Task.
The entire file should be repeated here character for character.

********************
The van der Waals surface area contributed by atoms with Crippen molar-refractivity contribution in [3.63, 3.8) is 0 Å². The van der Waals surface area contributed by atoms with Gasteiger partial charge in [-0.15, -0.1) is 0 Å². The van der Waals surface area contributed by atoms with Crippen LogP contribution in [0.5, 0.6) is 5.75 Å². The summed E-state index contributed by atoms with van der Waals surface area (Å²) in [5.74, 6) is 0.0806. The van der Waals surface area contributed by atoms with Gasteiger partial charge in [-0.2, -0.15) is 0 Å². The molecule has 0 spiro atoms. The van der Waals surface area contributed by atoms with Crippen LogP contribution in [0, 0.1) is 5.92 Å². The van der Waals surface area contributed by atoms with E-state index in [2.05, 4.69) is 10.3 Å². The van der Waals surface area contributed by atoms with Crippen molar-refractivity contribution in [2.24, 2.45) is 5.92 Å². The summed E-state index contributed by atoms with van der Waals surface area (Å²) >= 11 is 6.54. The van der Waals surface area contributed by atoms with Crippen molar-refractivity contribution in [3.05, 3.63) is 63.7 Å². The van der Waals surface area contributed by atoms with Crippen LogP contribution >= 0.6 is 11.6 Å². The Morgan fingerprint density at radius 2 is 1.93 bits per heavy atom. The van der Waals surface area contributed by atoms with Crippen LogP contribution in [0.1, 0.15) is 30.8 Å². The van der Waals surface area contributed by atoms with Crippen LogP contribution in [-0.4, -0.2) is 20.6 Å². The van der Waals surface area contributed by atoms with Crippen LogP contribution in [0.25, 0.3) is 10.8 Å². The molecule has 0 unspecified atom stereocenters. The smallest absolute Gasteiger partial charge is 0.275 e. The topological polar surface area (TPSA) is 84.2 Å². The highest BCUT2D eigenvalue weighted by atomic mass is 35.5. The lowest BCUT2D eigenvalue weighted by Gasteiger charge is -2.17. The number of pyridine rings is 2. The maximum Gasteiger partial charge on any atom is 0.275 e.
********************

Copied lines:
The van der Waals surface area contributed by atoms with Crippen molar-refractivity contribution in [3.63, 3.8) is 0 Å². The van der Waals surface area contributed by atoms with Gasteiger partial charge in [-0.15, -0.1) is 0 Å². The van der Waals surface area contributed by atoms with Crippen LogP contribution in [0.5, 0.6) is 5.75 Å². The summed E-state index contributed by atoms with van der Waals surface area (Å²) in [5.74, 6) is 0.0806. The van der Waals surface area contributed by atoms with Gasteiger partial charge in [-0.2, -0.15) is 0 Å². The molecule has 0 spiro atoms. The van der Waals surface area contributed by atoms with Crippen LogP contribution in [0, 0.1) is 5.92 Å². The van der Waals surface area contributed by atoms with E-state index in [2.05, 4.69) is 10.3 Å². The van der Waals surface area contributed by atoms with Crippen molar-refractivity contribution in [2.24, 2.45) is 5.92 Å². The summed E-state index contributed by atoms with van der Waals surface area (Å²) >= 11 is 6.54. The van der Waals surface area contributed by atoms with Crippen molar-refractivity contribution in [3.05, 3.63) is 63.7 Å². The van der Waals surface area contributed by atoms with Crippen LogP contribution >= 0.6 is 11.6 Å². The Morgan fingerprint density at radius 2 is 1.93 bits per heavy atom. The van der Waals surface area contributed by atoms with Crippen LogP contribution in [0.1, 0.15) is 30.8 Å². The van der Waals surface area contributed by atoms with Crippen LogP contribution in [-0.4, -0.2) is 20.6 Å². The van der Waals surface area contributed by atoms with Crippen LogP contribution in [0.25, 0.3) is 10.8 Å². The molecule has 0 unspecified atom stereocenters. The smallest absolute Gasteiger partial charge is 0.275 e. The topological polar surface area (TPSA) is 84.2 Å². The highest BCUT2D eigenvalue weighted by atomic mass is 35.5. The lowest BCUT2D eigenvalue weighted by Gasteiger charge is -2.17. The number of pyridine rings is 2. The maximum Gasteiger partial charge on any atom is 0.275 e.